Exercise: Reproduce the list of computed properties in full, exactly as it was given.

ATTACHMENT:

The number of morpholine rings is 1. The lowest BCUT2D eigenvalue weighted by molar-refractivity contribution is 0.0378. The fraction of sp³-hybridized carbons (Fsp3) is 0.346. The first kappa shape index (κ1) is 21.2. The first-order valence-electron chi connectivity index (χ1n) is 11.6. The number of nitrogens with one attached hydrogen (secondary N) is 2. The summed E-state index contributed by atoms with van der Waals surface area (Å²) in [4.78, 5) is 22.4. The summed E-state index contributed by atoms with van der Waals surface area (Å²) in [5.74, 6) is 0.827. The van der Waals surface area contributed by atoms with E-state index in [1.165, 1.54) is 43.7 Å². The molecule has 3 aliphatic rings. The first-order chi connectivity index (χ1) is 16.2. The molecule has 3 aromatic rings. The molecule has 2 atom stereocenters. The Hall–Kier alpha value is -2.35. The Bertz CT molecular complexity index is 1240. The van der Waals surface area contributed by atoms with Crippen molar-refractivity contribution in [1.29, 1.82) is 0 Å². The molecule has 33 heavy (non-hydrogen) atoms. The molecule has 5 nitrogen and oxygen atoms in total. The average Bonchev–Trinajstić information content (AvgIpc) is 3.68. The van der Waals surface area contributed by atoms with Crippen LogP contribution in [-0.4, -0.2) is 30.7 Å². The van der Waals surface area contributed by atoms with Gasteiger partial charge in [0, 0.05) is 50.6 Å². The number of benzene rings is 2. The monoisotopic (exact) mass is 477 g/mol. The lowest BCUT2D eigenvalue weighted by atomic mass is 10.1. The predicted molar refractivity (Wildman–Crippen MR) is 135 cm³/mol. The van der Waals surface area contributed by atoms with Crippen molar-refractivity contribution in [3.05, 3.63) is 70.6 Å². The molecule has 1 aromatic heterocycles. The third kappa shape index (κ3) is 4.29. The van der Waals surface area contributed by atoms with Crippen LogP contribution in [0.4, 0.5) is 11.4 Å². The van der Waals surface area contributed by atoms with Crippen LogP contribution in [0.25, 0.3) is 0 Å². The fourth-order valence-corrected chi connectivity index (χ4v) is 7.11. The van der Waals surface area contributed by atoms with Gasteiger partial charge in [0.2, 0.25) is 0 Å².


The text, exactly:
The number of morpholine rings is 1. The lowest BCUT2D eigenvalue weighted by molar-refractivity contribution is 0.0378. The fraction of sp³-hybridized carbons (Fsp3) is 0.346. The first kappa shape index (κ1) is 21.2. The first-order valence-electron chi connectivity index (χ1n) is 11.6. The number of nitrogens with one attached hydrogen (secondary N) is 2. The summed E-state index contributed by atoms with van der Waals surface area (Å²) in [4.78, 5) is 22.4. The summed E-state index contributed by atoms with van der Waals surface area (Å²) in [5.74, 6) is 0.827. The van der Waals surface area contributed by atoms with E-state index in [1.165, 1.54) is 43.7 Å². The molecule has 3 aliphatic rings. The first-order chi connectivity index (χ1) is 16.2. The molecule has 3 aromatic rings. The molecule has 2 atom stereocenters. The Hall–Kier alpha value is -2.35. The Bertz CT molecular complexity index is 1240. The van der Waals surface area contributed by atoms with Crippen molar-refractivity contribution in [1.29, 1.82) is 0 Å². The molecule has 33 heavy (non-hydrogen) atoms. The molecule has 5 nitrogen and oxygen atoms in total. The average Bonchev–Trinajstić information content (AvgIpc) is 3.68. The van der Waals surface area contributed by atoms with Crippen LogP contribution in [-0.4, -0.2) is 30.7 Å². The van der Waals surface area contributed by atoms with Gasteiger partial charge in [0, 0.05) is 50.6 Å². The number of benzene rings is 2. The monoisotopic (exact) mass is 477 g/mol. The lowest BCUT2D eigenvalue weighted by atomic mass is 10.1. The predicted molar refractivity (Wildman–Crippen MR) is 135 cm³/mol. The van der Waals surface area contributed by atoms with Crippen molar-refractivity contribution in [3.05, 3.63) is 70.6 Å². The molecule has 1 aromatic heterocycles. The third kappa shape index (κ3) is 4.29. The van der Waals surface area contributed by atoms with Crippen LogP contribution in [0.4, 0.5) is 11.4 Å². The van der Waals surface area contributed by atoms with Crippen LogP contribution in [0.25, 0.3) is 0 Å². The fourth-order valence-corrected chi connectivity index (χ4v) is 7.11. The van der Waals surface area contributed by atoms with Gasteiger partial charge in [0.2, 0.25) is 0 Å².